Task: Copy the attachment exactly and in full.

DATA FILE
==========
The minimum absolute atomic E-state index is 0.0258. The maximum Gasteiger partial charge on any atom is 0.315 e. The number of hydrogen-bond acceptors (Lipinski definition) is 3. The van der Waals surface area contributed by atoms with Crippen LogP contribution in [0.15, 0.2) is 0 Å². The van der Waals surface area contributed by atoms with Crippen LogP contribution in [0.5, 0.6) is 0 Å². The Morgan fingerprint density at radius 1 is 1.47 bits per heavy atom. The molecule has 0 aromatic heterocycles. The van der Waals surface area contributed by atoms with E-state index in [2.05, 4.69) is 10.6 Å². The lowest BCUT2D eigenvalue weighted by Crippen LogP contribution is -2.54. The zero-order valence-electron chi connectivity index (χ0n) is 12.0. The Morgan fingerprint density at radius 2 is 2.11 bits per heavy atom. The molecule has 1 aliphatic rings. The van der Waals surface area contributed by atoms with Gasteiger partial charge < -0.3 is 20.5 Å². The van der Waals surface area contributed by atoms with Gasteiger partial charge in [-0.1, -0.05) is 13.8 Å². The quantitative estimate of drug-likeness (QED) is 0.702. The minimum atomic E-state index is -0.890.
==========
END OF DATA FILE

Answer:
The minimum absolute atomic E-state index is 0.0258. The maximum Gasteiger partial charge on any atom is 0.315 e. The number of hydrogen-bond acceptors (Lipinski definition) is 3. The van der Waals surface area contributed by atoms with Crippen LogP contribution in [0.15, 0.2) is 0 Å². The van der Waals surface area contributed by atoms with Crippen LogP contribution in [0.5, 0.6) is 0 Å². The Morgan fingerprint density at radius 1 is 1.47 bits per heavy atom. The molecule has 0 aromatic heterocycles. The van der Waals surface area contributed by atoms with E-state index in [2.05, 4.69) is 10.6 Å². The lowest BCUT2D eigenvalue weighted by Crippen LogP contribution is -2.54. The zero-order valence-electron chi connectivity index (χ0n) is 12.0. The Morgan fingerprint density at radius 2 is 2.11 bits per heavy atom. The molecule has 1 aliphatic rings. The van der Waals surface area contributed by atoms with Gasteiger partial charge < -0.3 is 20.5 Å². The van der Waals surface area contributed by atoms with Gasteiger partial charge in [-0.1, -0.05) is 13.8 Å². The quantitative estimate of drug-likeness (QED) is 0.702. The minimum atomic E-state index is -0.890.